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Kenneth Y. Tomlinson is an American government official. He is the former chairman of the Broadcasting Board of Governors, which manages Voice of America radio.
A native of Grayson County, Virginia, Tomlinson began his career in journalism working as a reporter for the Richmond Times-Dispatch in 1965. In 1968 he joined the Washington bureau of Reader's Digest.
He was a correspondent in Vietnam, and co-authored the book P.O.W., a history of American prisoners of war in the Vietnam War. In 1977 and 1978, he worked out of the Digest's Paris bureau covering events in Europe, Africa and the Middle East.
In September 1982, President Reagan nominated Tomlinson to be his fourth Director of the Voice of America (VOA), where he served through August 1984.
In October 1986, President Reagan nominated Tomlinson to be the fourth chairman of the National Commission on Libraries and Information Science (NCLIS), where he served until May 1987.
In May 1987, President Reagan nominated Tomlinson to be a member of the Board for International Broadcasting (BIB) where he served until 1994 when the BIB was dissolved by the International Broadcasting Act of 1994 and replaced by the Broadcasting Board of Governors (BBG). Tomlinson became a close friend of Karl Rove while they served together on the BIB after President Bush nominated Rove to be a member of the BIB in 1989.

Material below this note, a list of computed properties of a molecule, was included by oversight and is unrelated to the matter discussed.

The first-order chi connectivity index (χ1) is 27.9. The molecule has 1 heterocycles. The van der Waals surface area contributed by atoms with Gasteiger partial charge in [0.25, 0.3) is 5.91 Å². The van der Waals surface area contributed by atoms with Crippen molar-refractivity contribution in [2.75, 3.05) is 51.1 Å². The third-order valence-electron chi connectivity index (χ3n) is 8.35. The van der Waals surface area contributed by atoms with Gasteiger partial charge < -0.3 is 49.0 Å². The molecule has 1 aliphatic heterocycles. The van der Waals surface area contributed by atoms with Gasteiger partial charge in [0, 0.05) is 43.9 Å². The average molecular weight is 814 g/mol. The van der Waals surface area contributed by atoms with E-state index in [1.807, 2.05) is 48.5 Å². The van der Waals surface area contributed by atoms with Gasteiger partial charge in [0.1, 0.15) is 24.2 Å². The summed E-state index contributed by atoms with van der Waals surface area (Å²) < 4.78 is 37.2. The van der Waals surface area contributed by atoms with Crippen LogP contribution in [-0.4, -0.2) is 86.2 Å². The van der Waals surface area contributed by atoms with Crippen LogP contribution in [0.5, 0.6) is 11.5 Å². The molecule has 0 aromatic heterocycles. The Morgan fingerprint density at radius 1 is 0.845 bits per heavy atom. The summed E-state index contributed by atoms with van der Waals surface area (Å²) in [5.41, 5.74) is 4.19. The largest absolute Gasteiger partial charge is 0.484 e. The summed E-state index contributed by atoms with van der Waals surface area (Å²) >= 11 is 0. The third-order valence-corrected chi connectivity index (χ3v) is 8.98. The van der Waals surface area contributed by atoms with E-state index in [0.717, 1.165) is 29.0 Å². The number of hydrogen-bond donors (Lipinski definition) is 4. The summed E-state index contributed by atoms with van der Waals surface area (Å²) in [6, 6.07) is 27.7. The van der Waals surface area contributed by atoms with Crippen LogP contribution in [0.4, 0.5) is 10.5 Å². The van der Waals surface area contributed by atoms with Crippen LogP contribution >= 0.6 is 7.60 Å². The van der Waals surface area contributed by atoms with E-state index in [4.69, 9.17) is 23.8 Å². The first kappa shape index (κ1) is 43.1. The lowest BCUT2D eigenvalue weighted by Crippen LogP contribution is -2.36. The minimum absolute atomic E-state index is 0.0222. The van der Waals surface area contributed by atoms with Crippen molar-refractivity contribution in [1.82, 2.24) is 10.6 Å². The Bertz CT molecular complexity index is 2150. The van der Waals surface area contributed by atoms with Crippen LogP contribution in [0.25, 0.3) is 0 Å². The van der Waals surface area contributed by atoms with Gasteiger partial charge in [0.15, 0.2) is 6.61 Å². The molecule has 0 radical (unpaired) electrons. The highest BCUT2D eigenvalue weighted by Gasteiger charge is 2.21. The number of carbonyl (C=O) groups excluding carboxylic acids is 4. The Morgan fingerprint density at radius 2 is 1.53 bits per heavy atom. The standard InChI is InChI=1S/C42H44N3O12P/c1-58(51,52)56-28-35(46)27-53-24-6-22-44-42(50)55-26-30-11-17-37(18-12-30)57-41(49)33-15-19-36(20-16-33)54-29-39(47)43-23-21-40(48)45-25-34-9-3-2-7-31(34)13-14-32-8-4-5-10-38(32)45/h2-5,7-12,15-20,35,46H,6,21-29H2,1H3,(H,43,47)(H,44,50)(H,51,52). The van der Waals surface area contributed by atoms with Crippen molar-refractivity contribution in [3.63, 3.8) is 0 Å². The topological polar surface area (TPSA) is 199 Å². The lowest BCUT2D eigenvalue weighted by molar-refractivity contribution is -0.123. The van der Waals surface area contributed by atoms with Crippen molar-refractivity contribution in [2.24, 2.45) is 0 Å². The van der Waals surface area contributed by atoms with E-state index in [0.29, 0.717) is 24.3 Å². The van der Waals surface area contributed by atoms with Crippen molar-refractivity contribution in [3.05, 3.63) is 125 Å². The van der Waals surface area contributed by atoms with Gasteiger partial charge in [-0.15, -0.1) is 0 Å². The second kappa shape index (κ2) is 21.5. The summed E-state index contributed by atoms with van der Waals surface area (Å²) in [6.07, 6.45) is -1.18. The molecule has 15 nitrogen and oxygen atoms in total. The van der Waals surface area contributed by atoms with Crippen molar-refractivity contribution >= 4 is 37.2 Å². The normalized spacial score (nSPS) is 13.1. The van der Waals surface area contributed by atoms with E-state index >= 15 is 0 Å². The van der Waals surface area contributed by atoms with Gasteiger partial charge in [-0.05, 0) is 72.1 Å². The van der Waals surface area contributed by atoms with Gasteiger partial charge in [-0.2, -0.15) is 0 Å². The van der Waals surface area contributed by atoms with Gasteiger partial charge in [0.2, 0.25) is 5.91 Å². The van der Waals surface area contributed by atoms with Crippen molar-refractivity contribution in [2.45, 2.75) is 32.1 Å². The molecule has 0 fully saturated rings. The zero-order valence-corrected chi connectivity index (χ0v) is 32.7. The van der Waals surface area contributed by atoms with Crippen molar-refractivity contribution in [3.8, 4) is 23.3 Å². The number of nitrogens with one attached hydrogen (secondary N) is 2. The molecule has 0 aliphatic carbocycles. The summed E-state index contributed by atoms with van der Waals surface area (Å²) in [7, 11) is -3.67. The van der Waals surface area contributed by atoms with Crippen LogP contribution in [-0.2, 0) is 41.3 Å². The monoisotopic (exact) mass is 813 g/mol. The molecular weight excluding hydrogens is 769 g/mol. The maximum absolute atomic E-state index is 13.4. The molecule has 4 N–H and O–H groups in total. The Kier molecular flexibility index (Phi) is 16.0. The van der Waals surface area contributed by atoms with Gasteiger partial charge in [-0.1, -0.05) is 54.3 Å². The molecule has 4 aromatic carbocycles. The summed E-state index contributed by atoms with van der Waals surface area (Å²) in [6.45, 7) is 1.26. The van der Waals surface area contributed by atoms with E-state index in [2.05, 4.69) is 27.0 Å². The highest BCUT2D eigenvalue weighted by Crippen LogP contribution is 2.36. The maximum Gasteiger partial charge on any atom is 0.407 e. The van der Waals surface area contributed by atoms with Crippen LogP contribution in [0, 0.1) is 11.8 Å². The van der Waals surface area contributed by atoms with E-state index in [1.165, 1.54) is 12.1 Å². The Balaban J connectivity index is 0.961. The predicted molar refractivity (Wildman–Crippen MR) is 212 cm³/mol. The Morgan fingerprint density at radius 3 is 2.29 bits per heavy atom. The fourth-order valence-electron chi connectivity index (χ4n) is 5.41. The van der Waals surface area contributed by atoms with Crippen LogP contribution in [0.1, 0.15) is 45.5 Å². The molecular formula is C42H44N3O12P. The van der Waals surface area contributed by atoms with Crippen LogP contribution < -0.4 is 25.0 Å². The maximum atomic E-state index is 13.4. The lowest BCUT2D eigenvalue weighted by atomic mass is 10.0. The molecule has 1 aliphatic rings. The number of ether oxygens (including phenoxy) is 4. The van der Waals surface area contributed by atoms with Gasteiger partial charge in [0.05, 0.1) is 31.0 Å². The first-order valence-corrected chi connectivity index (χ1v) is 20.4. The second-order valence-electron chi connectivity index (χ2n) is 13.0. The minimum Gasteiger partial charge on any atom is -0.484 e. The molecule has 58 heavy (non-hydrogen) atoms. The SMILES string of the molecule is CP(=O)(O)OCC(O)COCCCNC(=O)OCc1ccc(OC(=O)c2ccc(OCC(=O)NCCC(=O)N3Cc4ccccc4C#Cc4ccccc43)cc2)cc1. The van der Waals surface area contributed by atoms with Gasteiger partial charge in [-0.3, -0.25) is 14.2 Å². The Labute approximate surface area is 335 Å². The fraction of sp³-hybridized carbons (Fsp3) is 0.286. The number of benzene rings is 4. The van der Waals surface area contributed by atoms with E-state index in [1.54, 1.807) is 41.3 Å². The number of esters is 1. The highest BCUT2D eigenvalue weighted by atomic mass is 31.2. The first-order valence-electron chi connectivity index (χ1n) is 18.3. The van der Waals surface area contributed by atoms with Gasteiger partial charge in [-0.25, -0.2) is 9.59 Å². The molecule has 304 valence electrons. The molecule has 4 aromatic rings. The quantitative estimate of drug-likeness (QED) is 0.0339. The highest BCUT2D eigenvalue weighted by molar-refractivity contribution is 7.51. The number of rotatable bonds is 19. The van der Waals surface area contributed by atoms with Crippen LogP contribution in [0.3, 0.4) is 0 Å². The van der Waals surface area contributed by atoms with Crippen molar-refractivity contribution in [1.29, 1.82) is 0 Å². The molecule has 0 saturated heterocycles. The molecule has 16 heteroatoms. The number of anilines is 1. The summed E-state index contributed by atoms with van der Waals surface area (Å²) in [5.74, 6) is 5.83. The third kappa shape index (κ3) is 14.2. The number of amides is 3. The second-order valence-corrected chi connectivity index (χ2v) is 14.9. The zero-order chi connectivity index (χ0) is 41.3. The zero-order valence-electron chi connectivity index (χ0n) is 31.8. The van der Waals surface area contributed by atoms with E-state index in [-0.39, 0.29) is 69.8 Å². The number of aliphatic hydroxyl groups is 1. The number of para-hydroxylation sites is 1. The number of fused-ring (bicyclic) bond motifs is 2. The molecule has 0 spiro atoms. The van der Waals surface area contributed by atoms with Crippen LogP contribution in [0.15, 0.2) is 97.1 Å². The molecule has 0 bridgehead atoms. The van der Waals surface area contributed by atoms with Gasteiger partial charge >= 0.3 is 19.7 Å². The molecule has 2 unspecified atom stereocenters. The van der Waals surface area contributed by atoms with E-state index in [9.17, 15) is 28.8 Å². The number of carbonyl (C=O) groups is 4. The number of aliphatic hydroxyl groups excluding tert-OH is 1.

Following his work at VOA, Tomlinson returned to Reader's Digest as managing editor in 1984. He was named executive editor in 1985 and became editor-in-chief in 1989.
Tomlinson was the Virginia Press Association's Virginian of the Year in 1994 and is a member of the Virginia Communications Hall of Fame.
Tomlinson retired as editor-in-chief of Reader's Digest in 1996. After moving to Virginia soon after, Tomlinson was named president and director of the National Sporting Library in Middleburg, Virginia in 1999.
Mr. Tomlinson is a former board member of the Corporation for Public Broadcasting, and served as chairman from September 2003 to September 2005. During his time as chairman, he pursued aggressive policies of adding a conservative viewpoint to CPB's programming.